The head and members are as one mystic person; and therefore Christ’s satisfaction belongs to all the faithful as being His members. Also, in so far as any two men are one in charity, the one can atone for the other as shall be shown later (XP, 13, 2). But the same reason does not hold good of confession and contrition, because atonement consists in an outward action, for which helps may be used, among which friends are to be computed.

Now the Redemption is interesting because this Jesus Christ true God and true man, absolutely sinless, who wishes to atone for our sins. For that to be the case we need Christ as Head of the mystical body, the Church and there needs to be a union of charity.

However, the crux of Taylor’s complaint is that Heschmeyer’s objection confuses the economic and the immanent Trinity. Taylor writes:

Joe Heschmeyer, citing, Bryan Cross said that God would be “divided against himself” if he were pouring out his wrath upon the Son. But this very same kind of objection could be leveled against any number of things the Son did that the Father did not do. Was God “divided against himself” when the Son died on the cross, but the Father and Spirit did not? Was God “divided against himself,” when the Son was born of a virgin, but the Father and the Spirit were not? To all these question we answer, “of course not.” This is because we understand the distinct roles and functions of each person of the Trinity and how the Incarnation makes it possible for the Son to do things the Father and the Spirit cannot do, but to do them in complete harmony with the will of the one, true God.

Time for some Catechism: “The whole divine economy is the common work of the three divine persons. For as the Trinity has only one and the same nature, so too does it have only one and the same operation…However, each divine person performs the common work according to his unique personal property” (CCC 258). Now it is true that the economic Trinity reveals the immanent Trinity to us, but it is also true that “the theologia [immanent Trinity] illuminates the whole oikonomia [economic Trinity]. God’s work reveals who He is in Himself; the mystery of his inmost being enlightens our understanding of all His works” [CCC 236].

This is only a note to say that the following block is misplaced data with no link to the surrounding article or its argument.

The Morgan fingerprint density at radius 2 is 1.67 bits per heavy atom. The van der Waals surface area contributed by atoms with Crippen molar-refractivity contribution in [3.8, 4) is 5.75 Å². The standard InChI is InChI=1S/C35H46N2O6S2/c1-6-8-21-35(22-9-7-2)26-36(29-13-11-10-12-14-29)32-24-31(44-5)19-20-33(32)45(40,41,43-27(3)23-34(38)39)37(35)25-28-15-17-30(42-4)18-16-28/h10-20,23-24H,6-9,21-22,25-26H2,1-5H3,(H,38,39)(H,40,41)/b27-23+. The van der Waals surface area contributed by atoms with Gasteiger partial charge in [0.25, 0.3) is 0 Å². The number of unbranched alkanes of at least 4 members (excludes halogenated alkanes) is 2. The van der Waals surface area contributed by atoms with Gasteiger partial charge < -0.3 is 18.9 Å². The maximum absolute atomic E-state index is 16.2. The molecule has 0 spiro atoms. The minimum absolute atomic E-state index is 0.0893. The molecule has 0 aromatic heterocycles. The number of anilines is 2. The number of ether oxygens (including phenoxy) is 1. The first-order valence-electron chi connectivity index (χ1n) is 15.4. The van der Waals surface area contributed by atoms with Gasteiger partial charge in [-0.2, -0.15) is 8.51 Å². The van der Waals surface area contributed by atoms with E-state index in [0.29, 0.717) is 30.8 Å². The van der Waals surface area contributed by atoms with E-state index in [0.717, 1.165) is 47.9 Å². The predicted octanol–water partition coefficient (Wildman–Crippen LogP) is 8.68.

So if I understand Heschmeyer and Cross’s objection, they are saying that because the distinctions of the Divine Persons of the Holy Trinity resides solely in the relationships which relate them to one another, the notion of God the Father pouring out His wrath on God the Son seems to be inconsistent with regards to the immanent Trinity. If (as Heschmeyer stated) in the inner life of God (of the Immanent Trinity) “the Father gives everything (but His Fatherhood) to the Son, as Lover and Beloved, Begetter and Begotten” then the notion of God pouring out His wrath and punishing His Son would introduce a contradiction into what we know of the inner life of the Trinity.

Now Taylor sees the Economic Trinity as having “distinct roles or functions, even as they perform those united in will and purpose. Thus God the Son can offer himself to God the Father, through God the Spirit.” I would agree the Son can offer Himself to God the Father, Through God the Holy Spirit – but punishment, or any sense of the Father’s wrath being poured out upon the Son is wholly inconsistent with the Immanent Trinity.

There are more objections Taylor raises but this is long enough, perhaps I’ll write another response to the remainder of the objection. I’ll conclude by saying that the Redemption is not simple, Taylor was right in that. It is a mystery and it does admit of many aspects. But unequivocally, penal substitution can’t be one because it is full of inconsistencies.

62 Comments

  1. I heard Michael Taylor say–and if this is an inaccurate paraphrase, please correct me–‘Jesus didn’t have to be damned because He is so awesome that Him being crucified for a few hours is a worse thing than the eternal damnation of the quantity of people that are to be the elect.’

    But then it would probably also hold that Christ stubbing His big toe is a worse thing than the eternal damnation of the quantity of people that are elect who are substituted as the objects of the Father’s wrath.

    Perhaps not.

    But regardless, it does stand (I think anyway) that if Christ had been scourged one more time, or they waited one more minute before piercing his side, then the wrath that he absorbed would be MORE than the sum total of wrath of damnation of the elect that end up getting substituted.

    I highly doubt that.

    Much more likely is that Christ’s loving sacrifice mollified the Father’s wrath in a super-abundant way where quantity is no issue.